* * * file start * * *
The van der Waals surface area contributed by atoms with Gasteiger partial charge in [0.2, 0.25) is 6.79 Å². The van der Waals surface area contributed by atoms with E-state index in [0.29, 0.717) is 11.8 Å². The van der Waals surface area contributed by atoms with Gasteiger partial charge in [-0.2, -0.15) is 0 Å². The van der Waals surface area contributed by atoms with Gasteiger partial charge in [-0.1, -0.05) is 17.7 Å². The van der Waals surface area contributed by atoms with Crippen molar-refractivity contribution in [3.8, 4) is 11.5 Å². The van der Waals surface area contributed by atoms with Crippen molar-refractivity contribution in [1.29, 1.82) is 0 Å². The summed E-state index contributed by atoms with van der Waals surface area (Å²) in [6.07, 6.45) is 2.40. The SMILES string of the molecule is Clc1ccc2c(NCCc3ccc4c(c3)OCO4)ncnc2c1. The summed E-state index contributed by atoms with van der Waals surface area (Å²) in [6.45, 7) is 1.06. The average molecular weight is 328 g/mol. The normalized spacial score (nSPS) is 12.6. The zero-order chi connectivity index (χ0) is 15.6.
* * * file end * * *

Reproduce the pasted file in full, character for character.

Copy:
The van der Waals surface area contributed by atoms with Gasteiger partial charge in [0.2, 0.25) is 6.79 Å². The van der Waals surface area contributed by atoms with E-state index in [0.29, 0.717) is 11.8 Å². The van der Waals surface area contributed by atoms with Gasteiger partial charge in [-0.2, -0.15) is 0 Å². The van der Waals surface area contributed by atoms with Gasteiger partial charge in [-0.1, -0.05) is 17.7 Å². The van der Waals surface area contributed by atoms with Crippen molar-refractivity contribution in [3.8, 4) is 11.5 Å². The van der Waals surface area contributed by atoms with Crippen molar-refractivity contribution in [1.29, 1.82) is 0 Å². The summed E-state index contributed by atoms with van der Waals surface area (Å²) in [6.07, 6.45) is 2.40. The SMILES string of the molecule is Clc1ccc2c(NCCc3ccc4c(c3)OCO4)ncnc2c1. The summed E-state index contributed by atoms with van der Waals surface area (Å²) in [6.45, 7) is 1.06. The average molecular weight is 328 g/mol. The normalized spacial score (nSPS) is 12.6. The zero-order chi connectivity index (χ0) is 15.6.